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HOME > Cardiovasc Prev Pharmacother > Volume 3(1); 2021 > Article
Special Article
Methods for Evaluating the Accuracy of Diagnostic Tests
Chi-Yeon Lim, PhDorcid
Cardiovascular Prevention and Pharmacotherapy 2021;3(1):15-20.
Published online: January 31, 2021

Department of Biostatistics, Dongguk University College of Medicine, Goyang, Korea

Correspondence to Chi-Yeon Lim, PhD Department of Biostatistics, Dongguk University College of Medicine, 32 Dongguk-ro, Ilsandong-gu, Goyang 10326, Korea. E-mail:
• Received: December 16, 2020   • Accepted: January 17, 2021

Copyright © 2021 Korean Society of Cardiovascular Disease Prevention; Korean Society of Cardiovascular Pharmacotherapy.

This is an open-access article distributed under the terms of the Creative Commons Attribution Non-Commercial License ( which permits unrestricted non-commercial use, distribution, and reproduction in any medium, provided the original work is properly cited.

  • The accuracy of a diagnostic test should be evaluated before it is used in clinical situations. The sensitivity, specificity, and the trade-off between the 2 need to be considered. Sensitivity and specificity in diagnostic tests depend on the selection of cut-off values, and appropriate cut-off values can be arrived at by analyzing the receiver operating characteristic curve. In actual clinical setting, it is often difficult to obtain an appropriate gold standard for diagnosis, and in this case, consent is required as well. In this article, we summarize the basic concepts and methods for evaluating the performance of diagnostic tests.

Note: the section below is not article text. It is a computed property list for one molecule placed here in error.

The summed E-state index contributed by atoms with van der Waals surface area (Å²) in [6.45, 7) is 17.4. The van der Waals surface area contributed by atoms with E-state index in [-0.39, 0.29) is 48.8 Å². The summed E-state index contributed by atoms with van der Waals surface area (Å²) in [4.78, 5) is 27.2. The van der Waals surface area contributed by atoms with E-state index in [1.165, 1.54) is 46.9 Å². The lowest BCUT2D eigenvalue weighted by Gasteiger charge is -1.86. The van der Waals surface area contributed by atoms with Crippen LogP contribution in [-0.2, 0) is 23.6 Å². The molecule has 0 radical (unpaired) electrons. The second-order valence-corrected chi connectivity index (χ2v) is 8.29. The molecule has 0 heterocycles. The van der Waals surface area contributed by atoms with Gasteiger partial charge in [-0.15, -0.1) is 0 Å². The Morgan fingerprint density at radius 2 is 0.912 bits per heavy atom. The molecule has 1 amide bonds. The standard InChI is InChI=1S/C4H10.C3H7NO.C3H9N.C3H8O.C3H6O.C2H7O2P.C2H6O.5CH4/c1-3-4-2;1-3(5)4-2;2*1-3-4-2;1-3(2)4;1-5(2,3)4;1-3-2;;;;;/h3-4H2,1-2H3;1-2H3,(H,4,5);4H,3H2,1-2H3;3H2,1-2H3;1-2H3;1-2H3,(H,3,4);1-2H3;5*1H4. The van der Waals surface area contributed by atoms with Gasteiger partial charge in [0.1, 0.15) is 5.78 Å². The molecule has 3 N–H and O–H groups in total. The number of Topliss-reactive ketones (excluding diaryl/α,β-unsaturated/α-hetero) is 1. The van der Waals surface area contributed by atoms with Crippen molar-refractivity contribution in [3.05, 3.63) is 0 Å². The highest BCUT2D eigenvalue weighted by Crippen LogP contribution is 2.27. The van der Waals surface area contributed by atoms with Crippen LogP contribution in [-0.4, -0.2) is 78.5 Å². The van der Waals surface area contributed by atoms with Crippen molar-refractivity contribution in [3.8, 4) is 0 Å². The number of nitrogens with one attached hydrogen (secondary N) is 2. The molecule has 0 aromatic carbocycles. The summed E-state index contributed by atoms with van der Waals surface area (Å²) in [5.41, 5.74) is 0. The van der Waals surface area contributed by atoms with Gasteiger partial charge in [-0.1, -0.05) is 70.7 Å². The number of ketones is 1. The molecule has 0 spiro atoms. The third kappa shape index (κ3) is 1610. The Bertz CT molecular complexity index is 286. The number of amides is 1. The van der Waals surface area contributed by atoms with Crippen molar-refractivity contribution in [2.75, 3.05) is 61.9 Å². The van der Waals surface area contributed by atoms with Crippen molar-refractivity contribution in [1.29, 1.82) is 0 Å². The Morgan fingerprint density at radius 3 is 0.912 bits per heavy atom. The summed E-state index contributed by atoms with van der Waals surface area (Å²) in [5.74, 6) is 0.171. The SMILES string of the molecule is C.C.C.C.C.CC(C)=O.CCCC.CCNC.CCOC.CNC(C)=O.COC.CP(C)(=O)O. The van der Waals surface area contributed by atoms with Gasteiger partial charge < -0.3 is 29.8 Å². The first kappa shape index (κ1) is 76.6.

With the rapid spread of the severe acute respiratory syndrome coronavirus 2, the Food and Drug Administration has reported that the pandemic is disrupting healthcare system and social stability worldwide and that rapid detection of cases and contacts, appropriate clinical management and infection control, and implementation of community mitigation efforts are necessary to effectively respond to coronavirus disease 2019 outbreak. In the context of a public health emergency, all clinical trials or diagnostic studies should be validated before use. It is very important to verify diagnostic accuracy because false results can negatively affect not only individual patient's health but also public health in general.1)
Diagnostic tests play an important role in identifying the patient's disease or condition, and the accuracy of diagnostic tests must be determined using comparisons and statistical tests. There is a screening test involved in the process of identifying the diseases that are present. It is important not to miss the individuals suffering from the disease when conducting the screening test. Therefore, the sensitivity must be increased. It would be ideal to have both high sensitivity and high specificity, but in the same test, higher sensitivity would result in lower specificity. Thus, there is a trade-off between sensitivity and specificity that affects the accuracy of diagnosis in diagnostic studies.